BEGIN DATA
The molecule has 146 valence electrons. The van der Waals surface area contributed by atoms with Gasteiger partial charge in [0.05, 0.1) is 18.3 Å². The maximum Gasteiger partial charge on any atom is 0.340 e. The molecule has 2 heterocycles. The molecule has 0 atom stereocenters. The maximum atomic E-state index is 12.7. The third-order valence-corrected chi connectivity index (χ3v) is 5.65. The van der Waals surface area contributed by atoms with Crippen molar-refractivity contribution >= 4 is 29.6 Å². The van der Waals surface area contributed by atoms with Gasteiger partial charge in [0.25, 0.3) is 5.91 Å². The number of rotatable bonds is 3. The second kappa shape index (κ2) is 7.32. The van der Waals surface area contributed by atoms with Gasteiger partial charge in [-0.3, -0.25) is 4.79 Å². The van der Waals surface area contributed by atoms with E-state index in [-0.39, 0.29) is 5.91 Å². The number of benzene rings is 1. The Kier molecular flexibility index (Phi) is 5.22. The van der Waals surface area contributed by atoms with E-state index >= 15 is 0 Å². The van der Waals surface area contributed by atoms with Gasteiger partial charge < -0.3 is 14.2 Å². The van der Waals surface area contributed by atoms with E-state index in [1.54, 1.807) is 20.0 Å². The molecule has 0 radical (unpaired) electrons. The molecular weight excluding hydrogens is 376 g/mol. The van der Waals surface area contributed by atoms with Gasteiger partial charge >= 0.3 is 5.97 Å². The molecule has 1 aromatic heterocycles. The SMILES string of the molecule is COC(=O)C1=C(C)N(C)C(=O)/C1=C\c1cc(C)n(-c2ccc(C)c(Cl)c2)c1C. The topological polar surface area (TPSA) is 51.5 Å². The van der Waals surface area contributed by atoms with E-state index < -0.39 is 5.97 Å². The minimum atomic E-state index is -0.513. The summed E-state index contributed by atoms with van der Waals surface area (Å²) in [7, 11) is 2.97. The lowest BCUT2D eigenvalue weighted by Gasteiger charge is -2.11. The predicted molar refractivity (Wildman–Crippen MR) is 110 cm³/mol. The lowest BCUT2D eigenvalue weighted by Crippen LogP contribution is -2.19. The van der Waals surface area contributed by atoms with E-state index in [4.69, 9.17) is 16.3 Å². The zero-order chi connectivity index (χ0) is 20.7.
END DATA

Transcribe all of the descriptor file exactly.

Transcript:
The molecule has 146 valence electrons. The van der Waals surface area contributed by atoms with Gasteiger partial charge in [0.05, 0.1) is 18.3 Å². The maximum Gasteiger partial charge on any atom is 0.340 e. The molecule has 2 heterocycles. The molecule has 0 atom stereocenters. The maximum atomic E-state index is 12.7. The third-order valence-corrected chi connectivity index (χ3v) is 5.65. The van der Waals surface area contributed by atoms with Crippen molar-refractivity contribution >= 4 is 29.6 Å². The van der Waals surface area contributed by atoms with Gasteiger partial charge in [0.25, 0.3) is 5.91 Å². The number of rotatable bonds is 3. The second kappa shape index (κ2) is 7.32. The van der Waals surface area contributed by atoms with Gasteiger partial charge in [-0.3, -0.25) is 4.79 Å². The van der Waals surface area contributed by atoms with E-state index in [-0.39, 0.29) is 5.91 Å². The number of benzene rings is 1. The Kier molecular flexibility index (Phi) is 5.22. The van der Waals surface area contributed by atoms with E-state index >= 15 is 0 Å². The van der Waals surface area contributed by atoms with Gasteiger partial charge < -0.3 is 14.2 Å². The van der Waals surface area contributed by atoms with E-state index in [1.54, 1.807) is 20.0 Å². The molecule has 0 radical (unpaired) electrons. The molecular weight excluding hydrogens is 376 g/mol. The van der Waals surface area contributed by atoms with Gasteiger partial charge >= 0.3 is 5.97 Å². The molecule has 1 aromatic heterocycles. The SMILES string of the molecule is COC(=O)C1=C(C)N(C)C(=O)/C1=C\c1cc(C)n(-c2ccc(C)c(Cl)c2)c1C. The topological polar surface area (TPSA) is 51.5 Å². The van der Waals surface area contributed by atoms with E-state index < -0.39 is 5.97 Å². The minimum atomic E-state index is -0.513. The summed E-state index contributed by atoms with van der Waals surface area (Å²) in [7, 11) is 2.97. The lowest BCUT2D eigenvalue weighted by Gasteiger charge is -2.11. The predicted molar refractivity (Wildman–Crippen MR) is 110 cm³/mol. The lowest BCUT2D eigenvalue weighted by Crippen LogP contribution is -2.19. The van der Waals surface area contributed by atoms with E-state index in [4.69, 9.17) is 16.3 Å². The zero-order chi connectivity index (χ0) is 20.7.